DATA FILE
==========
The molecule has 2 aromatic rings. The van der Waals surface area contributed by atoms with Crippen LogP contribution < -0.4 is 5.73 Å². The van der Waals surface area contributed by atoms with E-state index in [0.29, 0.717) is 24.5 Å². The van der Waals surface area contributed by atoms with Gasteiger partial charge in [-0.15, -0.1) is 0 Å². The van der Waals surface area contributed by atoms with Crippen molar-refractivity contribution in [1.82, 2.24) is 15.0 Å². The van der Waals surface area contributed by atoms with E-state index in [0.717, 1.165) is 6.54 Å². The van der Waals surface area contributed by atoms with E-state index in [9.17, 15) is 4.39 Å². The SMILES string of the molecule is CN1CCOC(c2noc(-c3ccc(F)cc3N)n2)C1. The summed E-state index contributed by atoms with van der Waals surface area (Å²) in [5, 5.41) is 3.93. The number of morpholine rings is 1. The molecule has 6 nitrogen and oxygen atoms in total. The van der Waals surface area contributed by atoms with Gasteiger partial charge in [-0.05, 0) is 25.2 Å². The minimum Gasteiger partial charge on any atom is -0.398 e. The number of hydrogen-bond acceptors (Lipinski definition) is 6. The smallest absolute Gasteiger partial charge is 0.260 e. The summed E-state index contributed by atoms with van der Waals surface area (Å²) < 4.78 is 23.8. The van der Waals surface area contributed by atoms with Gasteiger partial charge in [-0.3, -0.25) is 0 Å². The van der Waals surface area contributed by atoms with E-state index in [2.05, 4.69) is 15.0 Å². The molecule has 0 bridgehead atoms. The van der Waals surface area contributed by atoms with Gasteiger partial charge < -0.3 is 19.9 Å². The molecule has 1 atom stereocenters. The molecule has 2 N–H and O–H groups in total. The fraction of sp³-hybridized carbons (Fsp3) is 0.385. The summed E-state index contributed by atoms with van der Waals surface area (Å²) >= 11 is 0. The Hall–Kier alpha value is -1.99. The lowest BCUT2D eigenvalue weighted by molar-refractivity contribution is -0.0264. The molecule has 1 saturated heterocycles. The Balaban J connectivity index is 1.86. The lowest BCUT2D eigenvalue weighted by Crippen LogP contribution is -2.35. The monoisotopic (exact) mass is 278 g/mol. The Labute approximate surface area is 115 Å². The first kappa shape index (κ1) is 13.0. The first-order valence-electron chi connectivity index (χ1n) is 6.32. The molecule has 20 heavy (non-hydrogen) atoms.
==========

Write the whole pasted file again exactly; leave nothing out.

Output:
The molecule has 2 aromatic rings. The van der Waals surface area contributed by atoms with Crippen LogP contribution < -0.4 is 5.73 Å². The van der Waals surface area contributed by atoms with E-state index in [0.29, 0.717) is 24.5 Å². The van der Waals surface area contributed by atoms with Gasteiger partial charge in [-0.15, -0.1) is 0 Å². The van der Waals surface area contributed by atoms with Crippen molar-refractivity contribution in [1.82, 2.24) is 15.0 Å². The van der Waals surface area contributed by atoms with E-state index in [0.717, 1.165) is 6.54 Å². The van der Waals surface area contributed by atoms with E-state index in [9.17, 15) is 4.39 Å². The SMILES string of the molecule is CN1CCOC(c2noc(-c3ccc(F)cc3N)n2)C1. The summed E-state index contributed by atoms with van der Waals surface area (Å²) in [5, 5.41) is 3.93. The number of morpholine rings is 1. The molecule has 6 nitrogen and oxygen atoms in total. The van der Waals surface area contributed by atoms with Gasteiger partial charge in [-0.05, 0) is 25.2 Å². The minimum Gasteiger partial charge on any atom is -0.398 e. The number of hydrogen-bond acceptors (Lipinski definition) is 6. The smallest absolute Gasteiger partial charge is 0.260 e. The summed E-state index contributed by atoms with van der Waals surface area (Å²) < 4.78 is 23.8. The van der Waals surface area contributed by atoms with Gasteiger partial charge in [-0.3, -0.25) is 0 Å². The van der Waals surface area contributed by atoms with E-state index in [2.05, 4.69) is 15.0 Å². The molecule has 0 bridgehead atoms. The van der Waals surface area contributed by atoms with Gasteiger partial charge < -0.3 is 19.9 Å². The molecule has 1 atom stereocenters. The molecule has 2 N–H and O–H groups in total. The fraction of sp³-hybridized carbons (Fsp3) is 0.385. The summed E-state index contributed by atoms with van der Waals surface area (Å²) >= 11 is 0. The Hall–Kier alpha value is -1.99. The lowest BCUT2D eigenvalue weighted by molar-refractivity contribution is -0.0264. The molecule has 1 saturated heterocycles. The Balaban J connectivity index is 1.86. The lowest BCUT2D eigenvalue weighted by Crippen LogP contribution is -2.35. The monoisotopic (exact) mass is 278 g/mol. The Labute approximate surface area is 115 Å². The first kappa shape index (κ1) is 13.0. The first-order valence-electron chi connectivity index (χ1n) is 6.32. The molecule has 20 heavy (non-hydrogen) atoms.